Benjamin loved his school. He loved his teachers, friends, math challenges, science lab, and reading groups. He loved soccer at PE and student council with the older kids.
So, we ripped him from everything he loved to put him elsewhere for third grade.
We struggled to avoid this decision for years, especially because Benjamin was thriving in his small private school, with the nurturing community and attentive administration. In the spring, though, a tuition increase emphasized that we were running far into the red.
We worried that if we stayed on the private school path, trying to make things equal for our second and third children, we faced a debilitating financial commitment before we even got to middle school.
Then we thought about how, in the last few years, we took on extra projects that made us more cash but squeezed our family time. Anchoring ourselves to steep school expenses, despite the nobility of sacrificing for our children's education, could make us miserable.
As all of this weighed on us, we received news that Benjamin had been accepted to a public magnet school that we applied to as a backup. The school was known for being smaller than most and was rated one of the best in the city.
Still, conflicting feelings plagued us for weeks. Public education offered Benjamin exposure to an even greater diversity of learning opportunities and people. But we teetered when we met with the head of the private school, who showed tremendous warmth as she gave us every possible reason to stay.
Wendy and I bent the ears of friends and spent late nights making checklists. We didn't want to screw up our seemingly well-adjusted child because of this one decision.
The deal breaker came from Benjamin himself. A while back, I asked him what he thought of possibly changing his academic scenery, and he burst into tears, wondering, "Will I ever see my friends again?"
This time, with the decision actually on the line, we took him to see the new school. We drove to the campus, nestled in a canyon, surrounded by nice houses and old trees. He saw it was small, like his current school, and that it had a playground.
"There's no grass on the yard," he grumbled.
"Mommy and Daddy grew up without grass on the yard," I offered.
We walked around to a part of the school still under construction as he said, "I'm not going to know anybody."
"Neither will 35 other new kids you'll be starting school with," Wendy responded. "Only 25 of the students have been here before. And we'll make an effort to meet a couple of the kids over the summer."
Benjamin remained stoic as he stared at the freshly painted addition to the older but well-kept buildings. I noticed that there was a small opening in the gate and asked, "You want a tour?"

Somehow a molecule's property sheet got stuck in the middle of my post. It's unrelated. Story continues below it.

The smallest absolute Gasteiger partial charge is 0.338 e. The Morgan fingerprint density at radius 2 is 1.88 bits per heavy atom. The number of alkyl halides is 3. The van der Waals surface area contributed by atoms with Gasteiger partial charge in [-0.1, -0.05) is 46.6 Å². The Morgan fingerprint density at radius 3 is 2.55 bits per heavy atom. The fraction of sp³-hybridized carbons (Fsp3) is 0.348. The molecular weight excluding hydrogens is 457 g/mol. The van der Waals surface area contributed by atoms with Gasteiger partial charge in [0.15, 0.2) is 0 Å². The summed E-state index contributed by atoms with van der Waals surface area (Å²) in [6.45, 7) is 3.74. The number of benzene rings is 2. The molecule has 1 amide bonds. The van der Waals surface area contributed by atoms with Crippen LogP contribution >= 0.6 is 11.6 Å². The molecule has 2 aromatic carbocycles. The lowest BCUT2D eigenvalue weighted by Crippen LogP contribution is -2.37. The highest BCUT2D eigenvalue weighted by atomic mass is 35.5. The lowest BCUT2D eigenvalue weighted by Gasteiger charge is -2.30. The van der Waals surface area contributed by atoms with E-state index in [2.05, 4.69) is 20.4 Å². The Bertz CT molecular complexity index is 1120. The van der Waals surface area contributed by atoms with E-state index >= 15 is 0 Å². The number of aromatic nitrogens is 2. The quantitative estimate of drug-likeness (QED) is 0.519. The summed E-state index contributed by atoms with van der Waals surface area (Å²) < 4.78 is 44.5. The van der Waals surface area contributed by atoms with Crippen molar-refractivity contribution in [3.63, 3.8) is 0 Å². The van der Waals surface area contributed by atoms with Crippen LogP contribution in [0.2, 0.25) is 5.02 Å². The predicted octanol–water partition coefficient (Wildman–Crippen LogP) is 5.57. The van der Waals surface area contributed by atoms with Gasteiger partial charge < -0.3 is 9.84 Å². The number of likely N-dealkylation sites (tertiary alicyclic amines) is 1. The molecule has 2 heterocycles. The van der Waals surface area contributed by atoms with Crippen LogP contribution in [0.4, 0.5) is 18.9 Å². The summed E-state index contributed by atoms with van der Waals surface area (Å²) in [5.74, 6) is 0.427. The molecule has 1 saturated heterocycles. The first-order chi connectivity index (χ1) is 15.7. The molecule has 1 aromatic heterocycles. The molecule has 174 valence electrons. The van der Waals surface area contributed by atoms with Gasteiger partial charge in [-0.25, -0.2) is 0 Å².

Benjamin brightened a little and we walked inside. Wendy was worried we'd get busted for trespassing, though I wanted Benjamin to get more of a feel for the grounds.
We strolled around in the quiet atmosphere, looking at buildings, climbing stairs, and peeking into rooms. I wanted to go back after a couple of minutes, yet Benjamin urged me on, eager to explore every nook and cranny.
"This is cool," he said, "We're not supposed to be here, but we are."
We came upon the lunch tables and Benjamin told me to sit down, facing out toward the playground.
"Let's talk," he said, as if playing the part of the father himself.
"So, I think I could like it here," he stated.
I got a little excited before he interrupted, "But I do love my old school. I like my teachers and my friends."
"You'll keep your old friends and make new ones," I said.
He nodded as I continued. "And if we all decide this is the wrong school for you, we will go back."
He smiled gently and said with utter peace. "What do you think, Daddy? You decide."
I welled up a little, touched by the faith he was placing in me. "I think you can handle a new challenge."
"I do too," he said.
On his last day at the school Benjamin had attended for three years, on a campus he had spent two previous preschool years, the goodbyes were hard for him. His friends tried to convince him to stay and even cried a little. Benjamin cried, too, telling us he "might want to change his mind."
Since that day, Benjamin has had a lot of questions, but his interest in the new journey grows. Wendy and I will have to make many more choices to help Benjamin navigate the world, but it helps to have his trust in us - and in himself.
© 2006 Gregory Keer. All rights reserved.